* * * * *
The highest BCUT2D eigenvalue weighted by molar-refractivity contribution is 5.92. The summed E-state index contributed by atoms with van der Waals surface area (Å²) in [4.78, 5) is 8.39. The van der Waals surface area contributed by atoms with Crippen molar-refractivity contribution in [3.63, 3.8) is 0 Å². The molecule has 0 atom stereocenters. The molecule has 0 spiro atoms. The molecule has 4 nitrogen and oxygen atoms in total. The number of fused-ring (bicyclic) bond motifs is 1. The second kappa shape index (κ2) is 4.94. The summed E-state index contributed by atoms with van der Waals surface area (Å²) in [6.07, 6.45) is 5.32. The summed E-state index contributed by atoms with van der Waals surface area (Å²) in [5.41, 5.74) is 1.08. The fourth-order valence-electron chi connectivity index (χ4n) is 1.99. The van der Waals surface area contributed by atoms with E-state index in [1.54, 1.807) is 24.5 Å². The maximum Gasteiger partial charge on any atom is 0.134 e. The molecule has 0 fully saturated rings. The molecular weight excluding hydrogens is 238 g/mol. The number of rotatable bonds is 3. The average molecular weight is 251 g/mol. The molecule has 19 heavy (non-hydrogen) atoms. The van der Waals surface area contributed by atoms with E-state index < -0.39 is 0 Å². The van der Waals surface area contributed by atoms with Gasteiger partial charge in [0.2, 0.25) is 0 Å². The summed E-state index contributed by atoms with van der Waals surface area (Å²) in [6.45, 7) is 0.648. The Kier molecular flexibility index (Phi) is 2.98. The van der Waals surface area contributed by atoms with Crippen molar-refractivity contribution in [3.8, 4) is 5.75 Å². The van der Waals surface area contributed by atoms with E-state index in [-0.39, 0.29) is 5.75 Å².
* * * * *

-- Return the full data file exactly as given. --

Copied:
The highest BCUT2D eigenvalue weighted by molar-refractivity contribution is 5.92. The summed E-state index contributed by atoms with van der Waals surface area (Å²) in [4.78, 5) is 8.39. The van der Waals surface area contributed by atoms with Crippen molar-refractivity contribution in [3.63, 3.8) is 0 Å². The molecule has 0 atom stereocenters. The molecule has 0 spiro atoms. The molecule has 4 nitrogen and oxygen atoms in total. The number of fused-ring (bicyclic) bond motifs is 1. The second kappa shape index (κ2) is 4.94. The summed E-state index contributed by atoms with van der Waals surface area (Å²) in [6.07, 6.45) is 5.32. The summed E-state index contributed by atoms with van der Waals surface area (Å²) in [5.41, 5.74) is 1.08. The fourth-order valence-electron chi connectivity index (χ4n) is 1.99. The van der Waals surface area contributed by atoms with E-state index in [1.54, 1.807) is 24.5 Å². The maximum Gasteiger partial charge on any atom is 0.134 e. The molecule has 0 fully saturated rings. The molecular weight excluding hydrogens is 238 g/mol. The number of rotatable bonds is 3. The average molecular weight is 251 g/mol. The molecule has 19 heavy (non-hydrogen) atoms. The van der Waals surface area contributed by atoms with E-state index < -0.39 is 0 Å². The van der Waals surface area contributed by atoms with Gasteiger partial charge in [0.2, 0.25) is 0 Å². The summed E-state index contributed by atoms with van der Waals surface area (Å²) in [6.45, 7) is 0.648. The Kier molecular flexibility index (Phi) is 2.98. The van der Waals surface area contributed by atoms with Crippen molar-refractivity contribution in [3.8, 4) is 5.75 Å². The van der Waals surface area contributed by atoms with E-state index in [-0.39, 0.29) is 5.75 Å².